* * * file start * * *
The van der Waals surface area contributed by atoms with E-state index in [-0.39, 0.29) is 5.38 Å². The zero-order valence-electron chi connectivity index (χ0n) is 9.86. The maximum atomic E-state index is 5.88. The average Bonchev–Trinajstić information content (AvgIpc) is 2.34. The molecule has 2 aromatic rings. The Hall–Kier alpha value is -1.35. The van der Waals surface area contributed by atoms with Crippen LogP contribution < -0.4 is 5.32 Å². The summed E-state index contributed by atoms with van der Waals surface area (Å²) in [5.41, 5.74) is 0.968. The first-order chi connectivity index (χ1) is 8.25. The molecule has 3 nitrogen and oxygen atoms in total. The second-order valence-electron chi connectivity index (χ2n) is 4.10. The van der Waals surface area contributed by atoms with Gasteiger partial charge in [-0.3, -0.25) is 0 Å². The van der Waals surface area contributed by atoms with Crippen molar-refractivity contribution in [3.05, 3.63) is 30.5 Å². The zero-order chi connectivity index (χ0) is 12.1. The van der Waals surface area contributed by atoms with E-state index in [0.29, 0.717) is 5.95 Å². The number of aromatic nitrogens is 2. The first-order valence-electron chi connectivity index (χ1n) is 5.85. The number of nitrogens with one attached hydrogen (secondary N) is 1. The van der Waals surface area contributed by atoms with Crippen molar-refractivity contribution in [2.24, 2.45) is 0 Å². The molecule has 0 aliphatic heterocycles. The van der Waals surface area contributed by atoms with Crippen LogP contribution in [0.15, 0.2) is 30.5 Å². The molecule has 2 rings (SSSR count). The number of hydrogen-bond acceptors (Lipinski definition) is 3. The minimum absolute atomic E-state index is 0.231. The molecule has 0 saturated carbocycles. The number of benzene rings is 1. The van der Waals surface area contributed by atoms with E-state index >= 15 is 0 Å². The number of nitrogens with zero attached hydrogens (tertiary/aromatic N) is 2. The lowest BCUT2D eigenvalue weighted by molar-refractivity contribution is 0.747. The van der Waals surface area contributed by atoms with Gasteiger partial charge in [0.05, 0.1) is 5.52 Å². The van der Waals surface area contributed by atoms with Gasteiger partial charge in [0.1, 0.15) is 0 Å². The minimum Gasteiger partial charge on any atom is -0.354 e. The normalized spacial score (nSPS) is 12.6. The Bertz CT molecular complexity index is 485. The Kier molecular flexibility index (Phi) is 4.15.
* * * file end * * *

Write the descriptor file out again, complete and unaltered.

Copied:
The van der Waals surface area contributed by atoms with E-state index in [-0.39, 0.29) is 5.38 Å². The zero-order valence-electron chi connectivity index (χ0n) is 9.86. The maximum atomic E-state index is 5.88. The average Bonchev–Trinajstić information content (AvgIpc) is 2.34. The molecule has 2 aromatic rings. The Hall–Kier alpha value is -1.35. The van der Waals surface area contributed by atoms with Crippen LogP contribution < -0.4 is 5.32 Å². The summed E-state index contributed by atoms with van der Waals surface area (Å²) in [5.41, 5.74) is 0.968. The first-order chi connectivity index (χ1) is 8.25. The molecule has 3 nitrogen and oxygen atoms in total. The second-order valence-electron chi connectivity index (χ2n) is 4.10. The van der Waals surface area contributed by atoms with Gasteiger partial charge in [-0.3, -0.25) is 0 Å². The van der Waals surface area contributed by atoms with Crippen molar-refractivity contribution in [3.05, 3.63) is 30.5 Å². The zero-order chi connectivity index (χ0) is 12.1. The van der Waals surface area contributed by atoms with E-state index in [0.29, 0.717) is 5.95 Å². The number of aromatic nitrogens is 2. The first-order valence-electron chi connectivity index (χ1n) is 5.85. The number of nitrogens with one attached hydrogen (secondary N) is 1. The van der Waals surface area contributed by atoms with Crippen molar-refractivity contribution in [2.24, 2.45) is 0 Å². The molecule has 0 aliphatic heterocycles. The van der Waals surface area contributed by atoms with Crippen LogP contribution in [0.15, 0.2) is 30.5 Å². The molecule has 2 rings (SSSR count). The number of hydrogen-bond acceptors (Lipinski definition) is 3. The minimum absolute atomic E-state index is 0.231. The molecule has 0 saturated carbocycles. The number of benzene rings is 1. The van der Waals surface area contributed by atoms with E-state index >= 15 is 0 Å². The number of nitrogens with zero attached hydrogens (tertiary/aromatic N) is 2. The lowest BCUT2D eigenvalue weighted by molar-refractivity contribution is 0.747. The van der Waals surface area contributed by atoms with Gasteiger partial charge in [0.05, 0.1) is 5.52 Å². The van der Waals surface area contributed by atoms with Gasteiger partial charge in [0.1, 0.15) is 0 Å². The minimum Gasteiger partial charge on any atom is -0.354 e. The normalized spacial score (nSPS) is 12.6. The Bertz CT molecular complexity index is 485. The Kier molecular flexibility index (Phi) is 4.15.